You Can Cast Iron

By Steve Chastain


Old engines fascinate me. I love to restore old machines. Many machines are scrapped because of broken castings, or parts cost more than a working machine is worth. I knew of several machines that could be had for little more than the time spent to recover them...If only I could produce iron castings. After some research, I found that iron could be easily melted in a cheaply built shaft-furnace called a "cupola". With this in mind, broken machines that had been junk, were now viable restoration projects. This old generator set was restored with home made castings. The castings included, the water pump, maifold, pulleys, pistons, fuel pump and magneto parts. Home cast parts work and work well!

Casting iron parts may seem complicated at first, but after a little practice, it comes quite easily. The casting process is briefly described in the following photos. The example in this case is a set of shoe anvils for my brother in-law's shoeshine booth. Because the shoe anvil is a round part, it is split down the middle and held together with short dowels (Photo 1). Just as easily, I could have used a machine part; however seeing a split pattern is a good start.

One half of the pattern is set on a section of plywood called a molding board(Photo 2). A flask holds the sand mold together. It is divided into a top section called a cope and a bottom section called a drag. Set the drag around the pattern. Dust the pattern and molding board with parting dust, which is a plastic powder used to make the pattern release from the sand. Set a "riddle" or screen over the flask and pattern and shovel some molding sand in. Work the sand through the screen to remove and trash or lumps. Carefully pack the sand around the pattern by hand so as to not jar the pattern out of place (Photo 3).

Ram the sand tightly around the pattern with a rubber mallet (Photo 4). When the mold is full, strike off or scrape the flask with a striking bar (Photo 5). Repeat the process until the top surface is smooth and level. Set a bottom board over the mold and roll the whole thing over (Photo 6). Lift the molding board off to expose the bottom half of the pattern in the sand(Photo 7). The top half of the doweled pattern is set in place (Photo 8). Dust the pattern with parting dust. In this case I am using an old sock to hold the parting dust (Photo 9). The mold is filled and struck off like the bottom (Photo 10). Cut a sprue and some risers in the mold by driving a short section of thin pipe through the sand with a hammer. Open the mold, remove the pattern, blow out the loose sand and cut a runner or trough for the molten metal to flow. (note: the photo shown is from a faceplate casting) Vent the mold by piercing the sand with a stiff wire (Photo 11). The mold is closed and the flask is removed from the sand. Several finished molds are waiting to be poured (Photo 12). Fire up the cupola and tap a ladle full of hot iron. (Photo 13). Pour the waiting molds, in this case a 58-pound lathe faceplate is being poured.(Photo 14). When the castings cool they are dug out of the sand. A fresh shoe anvil casting straight from the sand (Photo 15). The runner is cut with a hand grinder and broken off with a hammer (Photo 16). A few passes with a hand grinder and the casting is ready to be drilled and painted. Other castings poured that day included these head and tailstocks to be used on a small cam grinder(Photo 17), and the face plate (Photo 18).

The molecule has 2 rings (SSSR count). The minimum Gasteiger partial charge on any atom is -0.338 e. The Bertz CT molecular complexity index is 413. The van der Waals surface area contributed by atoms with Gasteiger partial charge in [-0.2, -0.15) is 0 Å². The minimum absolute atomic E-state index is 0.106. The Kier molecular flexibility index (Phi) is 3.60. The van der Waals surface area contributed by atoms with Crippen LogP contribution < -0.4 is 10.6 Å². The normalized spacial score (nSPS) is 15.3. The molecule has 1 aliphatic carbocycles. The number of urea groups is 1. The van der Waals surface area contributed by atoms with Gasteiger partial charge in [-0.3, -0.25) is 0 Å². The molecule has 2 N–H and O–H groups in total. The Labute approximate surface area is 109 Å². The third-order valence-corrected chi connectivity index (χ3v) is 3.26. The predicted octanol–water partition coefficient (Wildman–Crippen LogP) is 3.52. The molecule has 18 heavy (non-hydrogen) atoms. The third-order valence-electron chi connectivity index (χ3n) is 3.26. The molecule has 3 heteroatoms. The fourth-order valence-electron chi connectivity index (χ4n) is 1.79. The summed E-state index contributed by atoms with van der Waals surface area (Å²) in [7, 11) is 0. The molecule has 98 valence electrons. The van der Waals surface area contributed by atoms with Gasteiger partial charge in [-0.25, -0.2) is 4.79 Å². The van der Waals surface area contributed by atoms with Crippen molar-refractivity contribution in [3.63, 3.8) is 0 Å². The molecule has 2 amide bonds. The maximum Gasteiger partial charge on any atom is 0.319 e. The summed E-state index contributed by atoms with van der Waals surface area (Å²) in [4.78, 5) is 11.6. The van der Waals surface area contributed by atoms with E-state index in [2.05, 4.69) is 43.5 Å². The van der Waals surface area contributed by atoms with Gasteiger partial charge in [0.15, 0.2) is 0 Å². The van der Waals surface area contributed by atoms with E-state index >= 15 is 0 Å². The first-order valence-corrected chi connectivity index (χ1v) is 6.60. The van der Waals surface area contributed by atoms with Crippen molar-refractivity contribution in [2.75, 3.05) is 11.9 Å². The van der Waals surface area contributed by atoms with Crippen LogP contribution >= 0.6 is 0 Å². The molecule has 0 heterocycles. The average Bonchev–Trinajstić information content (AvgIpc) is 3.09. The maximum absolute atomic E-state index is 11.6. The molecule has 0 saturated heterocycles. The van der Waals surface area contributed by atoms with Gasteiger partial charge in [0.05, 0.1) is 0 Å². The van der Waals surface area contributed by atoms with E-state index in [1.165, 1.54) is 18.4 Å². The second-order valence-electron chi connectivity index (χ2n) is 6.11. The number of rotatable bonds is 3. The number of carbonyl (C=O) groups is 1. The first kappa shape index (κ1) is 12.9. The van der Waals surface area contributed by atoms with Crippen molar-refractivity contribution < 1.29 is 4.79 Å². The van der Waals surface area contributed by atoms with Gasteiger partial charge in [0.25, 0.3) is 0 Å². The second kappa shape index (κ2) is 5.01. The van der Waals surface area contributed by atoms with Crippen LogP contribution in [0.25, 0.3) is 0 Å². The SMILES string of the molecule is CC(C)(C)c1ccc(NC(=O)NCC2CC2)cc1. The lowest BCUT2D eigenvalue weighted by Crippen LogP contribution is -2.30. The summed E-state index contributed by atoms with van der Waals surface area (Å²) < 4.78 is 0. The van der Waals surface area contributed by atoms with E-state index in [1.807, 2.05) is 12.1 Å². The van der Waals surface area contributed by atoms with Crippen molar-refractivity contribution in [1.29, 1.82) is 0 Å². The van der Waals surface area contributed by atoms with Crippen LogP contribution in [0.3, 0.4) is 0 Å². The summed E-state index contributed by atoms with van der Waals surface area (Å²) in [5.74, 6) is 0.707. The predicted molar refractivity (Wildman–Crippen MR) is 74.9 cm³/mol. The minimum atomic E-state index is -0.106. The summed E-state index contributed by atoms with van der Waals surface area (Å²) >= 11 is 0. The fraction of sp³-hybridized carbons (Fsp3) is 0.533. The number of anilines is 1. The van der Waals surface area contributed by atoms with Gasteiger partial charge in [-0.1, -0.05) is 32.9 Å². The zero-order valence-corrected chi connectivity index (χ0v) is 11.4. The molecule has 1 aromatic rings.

Pouring iron is easier than you might think. Once you can produce castings, many good restoration projects are now available to you. New machines can be built from scratch. The possibilities are endless.

Never underestimate the importance of safety in a foundry. Metal is extremely hot and will spatter if spilled on a wet surface, (this includes concrete). Be sure to wear long pants and sleeves. Boots, goggles, a hat and face shield or welders mask. Good luck and happy casting.

Email: Steve Chastain

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Note: Steve has a comprehensive book available covering all aspects of Small Foundry Furnaces.
See the Review of this well researched work.

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Created: 10/08/2000
Last Rev: 03/10/2005